#3 The Looting/Rioting Element: 12 Reflections on the Past Several Weeks 

by Dr. Denise R. Ames

The death of George Floyd at the hands of a white police officer has sent shock waves throughout the United States, and even the world. My point in this blog is to reflect upon what I see as some of the topics or questions that are being ignored or not sufficiently addressed. It is a good time to start to deeply reflect upon what the events mean to us as Americans, and internalize these thoughts and reflections to start the process of rebuilding something different. In a larger sense, the fate of our country depends on our responses.

The following series of blogs offer my 12 Reflections:

#3.  The Looting/Rioting Element

Much of the liberal media is separating the protesters from the looters with a sharp dividing line. In fact, in the early days of the event, for example, PBS News Hour barely 03.1 lootingmentioned the mayhem in the streets, loss of life, and destruction of property, much of it disproportionately affecting the people hardest hit by the pandemic and rioting. Some of the conservative media conflates the two in one broad sweep. Either way you look at it, the looters played a huge and destructive role in events and their destructive role called out.

Even though I think the conservative media should have been more careful in separating the two groups, they were right to direct attention to what was going on, aside from protesting, and to be alarmed and disgusted by the looters’ mayhem, violence, and brazen aggression. How can some protesters call for defunding the police when many of the looters were wantonly kicking and beating those who stand in their way from breaking windows and snatching luxury goods?

03.2 lootingAs far as I know, many of the looters were black (not all), who happen to be the very group that protesters want to “protect.” Many conflated all blacks into those who need their paternalistic protection, looters included. This seems counterintuitive. The looters are a criminal element in American society that are largely the target of police activity, they are certainly different from blacks who want safety and security in their neighborhoods. When devising “social services,” recognizing that African Americans are a diverse mixture of different groups with different values, incomes, and aspirational goals is a high priority.

03.3 Blackburn

Blackburn Jr. High School, Jackson, Mississippi

I taught in an all-black school (97%) in Jackson, MS in the 1970s for several years. During that time, I worked very hard to reach all my students. I enjoyed working with about two-thirds of my students who wanted to learn and were respectful despite many of them whose abilities fell below grade-level. About one-third of my students were even more woefully below grade-level, and many had attitudes that resisted and rejected my efforts. I talked to the principal of the school, a very strict African American man, about my disappointment that my efforts to “teach” some of the students were failing. He said something I will always remember, “Even Jesus couldn’t save them all.”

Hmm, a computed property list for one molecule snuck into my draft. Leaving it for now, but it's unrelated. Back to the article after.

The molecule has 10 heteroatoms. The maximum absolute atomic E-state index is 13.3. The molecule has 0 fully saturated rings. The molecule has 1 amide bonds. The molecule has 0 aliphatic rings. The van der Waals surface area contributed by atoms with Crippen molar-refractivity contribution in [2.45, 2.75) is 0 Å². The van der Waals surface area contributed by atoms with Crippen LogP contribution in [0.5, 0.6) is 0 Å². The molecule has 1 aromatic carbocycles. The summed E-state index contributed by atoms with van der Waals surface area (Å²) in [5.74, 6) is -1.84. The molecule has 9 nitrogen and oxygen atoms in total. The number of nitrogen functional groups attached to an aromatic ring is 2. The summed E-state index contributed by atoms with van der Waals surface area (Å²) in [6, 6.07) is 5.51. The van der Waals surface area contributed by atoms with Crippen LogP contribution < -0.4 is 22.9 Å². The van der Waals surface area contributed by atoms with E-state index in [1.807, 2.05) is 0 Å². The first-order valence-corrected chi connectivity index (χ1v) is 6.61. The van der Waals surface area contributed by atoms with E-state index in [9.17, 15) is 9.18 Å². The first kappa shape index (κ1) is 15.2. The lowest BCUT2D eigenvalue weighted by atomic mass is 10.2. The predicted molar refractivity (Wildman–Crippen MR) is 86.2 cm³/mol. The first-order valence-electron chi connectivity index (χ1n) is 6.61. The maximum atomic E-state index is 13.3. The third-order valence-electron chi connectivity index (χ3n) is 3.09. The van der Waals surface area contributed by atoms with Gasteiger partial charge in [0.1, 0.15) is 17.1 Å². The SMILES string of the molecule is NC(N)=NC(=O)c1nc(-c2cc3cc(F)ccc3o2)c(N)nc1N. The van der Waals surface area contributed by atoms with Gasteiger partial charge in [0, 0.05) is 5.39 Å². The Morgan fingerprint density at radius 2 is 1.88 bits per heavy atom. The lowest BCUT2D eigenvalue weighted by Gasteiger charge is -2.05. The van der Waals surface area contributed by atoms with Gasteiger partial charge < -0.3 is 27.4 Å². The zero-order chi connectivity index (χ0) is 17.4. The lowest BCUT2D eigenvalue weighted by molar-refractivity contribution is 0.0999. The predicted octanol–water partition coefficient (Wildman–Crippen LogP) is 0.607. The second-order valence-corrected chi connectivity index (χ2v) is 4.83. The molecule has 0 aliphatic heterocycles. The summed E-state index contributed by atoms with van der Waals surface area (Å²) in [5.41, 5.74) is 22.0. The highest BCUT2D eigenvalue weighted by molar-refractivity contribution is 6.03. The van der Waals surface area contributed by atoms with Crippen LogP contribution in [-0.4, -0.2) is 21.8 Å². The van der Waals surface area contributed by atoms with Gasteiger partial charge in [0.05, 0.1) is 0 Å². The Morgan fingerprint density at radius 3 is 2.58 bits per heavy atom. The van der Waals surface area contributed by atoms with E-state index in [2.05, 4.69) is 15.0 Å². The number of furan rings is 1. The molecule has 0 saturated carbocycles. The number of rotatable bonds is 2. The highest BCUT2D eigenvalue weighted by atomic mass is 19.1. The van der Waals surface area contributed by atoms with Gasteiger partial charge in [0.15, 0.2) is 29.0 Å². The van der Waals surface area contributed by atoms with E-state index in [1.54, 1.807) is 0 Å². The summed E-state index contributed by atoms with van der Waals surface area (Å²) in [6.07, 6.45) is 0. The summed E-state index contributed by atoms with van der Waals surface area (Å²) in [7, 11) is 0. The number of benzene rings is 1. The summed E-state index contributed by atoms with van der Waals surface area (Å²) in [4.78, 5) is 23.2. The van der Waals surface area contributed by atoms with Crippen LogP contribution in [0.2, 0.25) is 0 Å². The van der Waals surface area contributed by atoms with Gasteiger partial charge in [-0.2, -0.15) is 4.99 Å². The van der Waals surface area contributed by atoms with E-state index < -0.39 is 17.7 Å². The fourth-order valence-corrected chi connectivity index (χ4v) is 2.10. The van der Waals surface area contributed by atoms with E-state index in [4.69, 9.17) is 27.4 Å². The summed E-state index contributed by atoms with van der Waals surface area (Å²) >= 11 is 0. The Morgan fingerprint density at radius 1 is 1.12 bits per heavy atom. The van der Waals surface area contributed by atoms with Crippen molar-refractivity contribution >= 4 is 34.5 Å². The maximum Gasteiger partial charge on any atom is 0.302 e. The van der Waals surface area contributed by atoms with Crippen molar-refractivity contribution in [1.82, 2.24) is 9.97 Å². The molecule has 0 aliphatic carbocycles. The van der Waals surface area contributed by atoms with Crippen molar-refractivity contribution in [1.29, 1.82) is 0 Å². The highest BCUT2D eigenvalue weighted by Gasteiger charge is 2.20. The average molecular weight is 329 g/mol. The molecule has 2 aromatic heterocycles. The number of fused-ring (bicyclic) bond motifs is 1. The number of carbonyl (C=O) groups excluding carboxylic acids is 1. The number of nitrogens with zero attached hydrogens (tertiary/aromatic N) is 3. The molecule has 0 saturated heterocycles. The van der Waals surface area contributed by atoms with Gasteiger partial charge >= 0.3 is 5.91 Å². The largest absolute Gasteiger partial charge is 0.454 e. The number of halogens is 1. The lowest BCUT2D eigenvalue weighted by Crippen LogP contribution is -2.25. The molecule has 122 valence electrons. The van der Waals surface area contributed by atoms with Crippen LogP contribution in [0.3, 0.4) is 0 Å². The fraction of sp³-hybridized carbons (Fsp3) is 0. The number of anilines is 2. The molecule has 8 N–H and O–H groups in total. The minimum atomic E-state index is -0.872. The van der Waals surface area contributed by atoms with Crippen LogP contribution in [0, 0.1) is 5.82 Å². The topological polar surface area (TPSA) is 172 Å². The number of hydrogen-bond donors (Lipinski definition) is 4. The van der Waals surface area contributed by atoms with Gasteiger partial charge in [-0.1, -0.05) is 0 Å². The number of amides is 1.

I compare my realization that I couldn’t reach all my students to what many on the left have yet to learn: there are many black and white criminals who will never be saved, no matter how many police are sent in or how many social programs are there to “help.” Prison seems to be their fate. Although I feel they should be given lots of chances to “mend their ways,” I have found that the behaviors, attitudes, and values that guided them on their path of crime are hard, if not impossible, to change. Some are not going to make it.

About the Author: Dr. Denise R. Ames

01.2 DeniseDr. Ames’ varied life experiences—scholarly research, teaching, reflections, and extensive travels—have contributed to her balanced and thoughtful perspectives. Earning a doctorate in world history education, she has taught secondary schools, universities, a community college, professional development trainings, and lifelong learners. In 2003, Dr. Ames founded the educational non-profit, Center for Global Awareness, developing globally-focused books and educational resources. She has written seven books, blogs, lesson plans, articles, newsletters, and teaching units for the non-profit and clients.

DivCover-dsDivided: Five Colliding Worldviews and How to Navigate Them has just been released!

Divided addresses the question on the lips of every American: why can’t we get along? The cultural divide is threatening our democracy and destabilizing our country. Divided looks at the deep cultural divide through the lens of five colliding worldviews—indigenous, traditional, progressive, globalized, and transformative. This approach helps us make sense of our deep divisions and suggests ways of bridging them.

It is urgent that we understand and bridge the cultural divide. Bridging the divide is dependent upon first understanding it. Gaining an understanding of the five worldviews enhances our success of arriving at sensible solutions and increasing civil conversations. If not, rancor and intractability ensue.

Divided is one of nine books written by Dr. Ames and the Center for Global Awareness, check out their offerings! Global Awareness Books  


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